Community, business, and personal services forms the leading source of employment in the state. These services consist of a variety of establishments, including engineering firms, private health care, and repair shops. South Carolina is also the home of several military bases.


Chemicals are South Carolina's leading manufacturing product. The leading sectors of the state's chemical industry are dyes, medicinal drugs, plastic resins, and synthetic fibers. Transportation equipment is the state's second-leading manufacture. BMW, one of Europe's top automakers, has a plant in Greer.

Other leading manufacturing products in South Carolina include plastics and rubber products, especially plastic sheets and rubber tires, and machinery. South Carolina also ranks among the leading textile-producing states.


Farms occupy about 25 per cent of the state's land. Livestock products generally account for more than half of the value of all farm income. Broilers (young, tender chickens) are the state's most valuable farm product. Crops provide most of the rest of South Carolina's agricultural income. Greenhouse and nursery plants are the most valuable crop in South Carolina. Soybeans, tobacco, corn, and cotton are the chief cash crops.

Mining and Fishing

Crushed stone and portland cement are South Carolina's most valuable mined products. The state is also a leading producer of fire clays, kaolin, masonry cement, mica, and vermiculite.

Shrimp is South Carolina's most valuable fish catch. Other catches include clams, crabs, oysters, and snapper.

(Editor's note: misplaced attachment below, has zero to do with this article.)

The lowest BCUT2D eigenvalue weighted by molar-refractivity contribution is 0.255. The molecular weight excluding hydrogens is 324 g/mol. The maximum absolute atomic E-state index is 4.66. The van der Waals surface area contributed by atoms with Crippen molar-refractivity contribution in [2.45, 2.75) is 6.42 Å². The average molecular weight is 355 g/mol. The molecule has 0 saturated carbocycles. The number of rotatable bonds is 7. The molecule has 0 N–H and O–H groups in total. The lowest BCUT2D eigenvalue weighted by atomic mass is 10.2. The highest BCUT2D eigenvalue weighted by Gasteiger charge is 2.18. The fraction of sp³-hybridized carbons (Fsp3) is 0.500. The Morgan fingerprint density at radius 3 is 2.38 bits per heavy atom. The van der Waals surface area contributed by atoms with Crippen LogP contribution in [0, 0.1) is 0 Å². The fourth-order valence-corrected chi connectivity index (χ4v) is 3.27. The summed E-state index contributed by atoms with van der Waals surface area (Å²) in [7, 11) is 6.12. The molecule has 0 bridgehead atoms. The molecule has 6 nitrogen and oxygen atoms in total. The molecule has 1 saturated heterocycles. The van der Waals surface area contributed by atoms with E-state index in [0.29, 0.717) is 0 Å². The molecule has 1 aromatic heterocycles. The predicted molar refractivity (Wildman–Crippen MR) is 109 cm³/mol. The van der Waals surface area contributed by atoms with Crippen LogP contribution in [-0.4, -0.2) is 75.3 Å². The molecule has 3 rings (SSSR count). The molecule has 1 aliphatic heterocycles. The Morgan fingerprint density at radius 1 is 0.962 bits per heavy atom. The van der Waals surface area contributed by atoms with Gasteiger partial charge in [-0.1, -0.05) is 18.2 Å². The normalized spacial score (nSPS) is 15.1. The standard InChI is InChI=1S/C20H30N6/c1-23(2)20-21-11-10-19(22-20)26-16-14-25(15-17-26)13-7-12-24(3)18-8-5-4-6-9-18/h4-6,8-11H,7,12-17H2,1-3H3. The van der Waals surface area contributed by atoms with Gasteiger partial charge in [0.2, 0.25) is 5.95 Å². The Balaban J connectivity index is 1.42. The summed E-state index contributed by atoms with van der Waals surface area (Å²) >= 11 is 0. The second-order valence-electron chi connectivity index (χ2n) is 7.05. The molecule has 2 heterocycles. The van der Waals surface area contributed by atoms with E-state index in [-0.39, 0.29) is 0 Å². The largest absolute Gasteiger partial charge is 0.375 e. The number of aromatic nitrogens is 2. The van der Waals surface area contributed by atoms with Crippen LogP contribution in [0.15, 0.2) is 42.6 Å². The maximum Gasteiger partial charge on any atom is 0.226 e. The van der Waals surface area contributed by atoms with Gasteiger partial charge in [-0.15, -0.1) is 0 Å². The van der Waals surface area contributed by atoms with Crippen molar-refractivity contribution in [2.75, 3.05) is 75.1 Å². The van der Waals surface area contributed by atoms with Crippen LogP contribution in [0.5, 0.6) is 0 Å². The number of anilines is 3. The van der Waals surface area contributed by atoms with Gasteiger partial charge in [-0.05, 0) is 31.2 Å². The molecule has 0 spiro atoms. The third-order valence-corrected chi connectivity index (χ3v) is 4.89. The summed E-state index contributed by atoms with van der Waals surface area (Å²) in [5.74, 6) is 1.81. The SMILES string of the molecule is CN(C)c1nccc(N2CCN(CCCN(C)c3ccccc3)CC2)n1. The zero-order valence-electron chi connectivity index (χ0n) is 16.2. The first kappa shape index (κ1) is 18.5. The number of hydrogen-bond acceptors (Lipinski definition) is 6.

Fishing is locally important along the South Carolina coast, especially in Charleston County. The catch, much of which is sold fresh, consists chiefly of shrimp, blue crabs, and oysters.


South Carolina has a well-developed transportation system. Multilane highways, including six Interstates, crisscross the state, focusing on the major cities. Airlines serve airports in or near the larger cities.

Charleston, a major East Coast port, is the home of many large shipping companies. The Atlantic Intracoastal Waterway extends the length of the coast, providing sheltered passage for barges and pleasure craft.

The People

Most persons in South Carolina are descended from families that have been in the state since colonial times. Many families, both white and black, have lived on the same land for generations. Most whites are of English descent, but there are also many of German, Scottish, Irish, and French ancestry. There was no significant influx to South Carolina during the period of heavy immigration from Europe to the United States in the late 19th and the early 20th century. South Carolina's small Indian population consists of Catawbas, Lumbees (or Croatans), Red Legs (Red Bones), and Brass Ankles.

Numerous early settlers were dissenters from the Church of England, and today Baptists and Methodists are the largest denominations. South Carolina has one of the highest percentages of church membership in the nation.

Annual events in South Carolina
Lowcountry Oyster Festival in Charleston (February); Garden Tours, statewide (February-May); Aiken Triple Crown in Aiken (March); Canadian-American Days in Myrtle Beach (March); Plantation Tours, statewide (March-May); Carolina Cup in Camden (March); Verizon Heritage in Hilton Head (April); Governor's Frog Jump Festival in Springfield (Saturday before Easter); Family Circle Cup in Charleston (April); Carolina Dodge Dealers 500 in Darlington (May); Bravo Arts Festival in Hilton Head (May); Gullah Festival in Beaufort (May); Pontiacs Freedom Weekend Aloft in Anderson (May); Spoleto Festival U.S.A. in Charleston (May-June); Sun-Fun Festival in Myrtle Beach (June).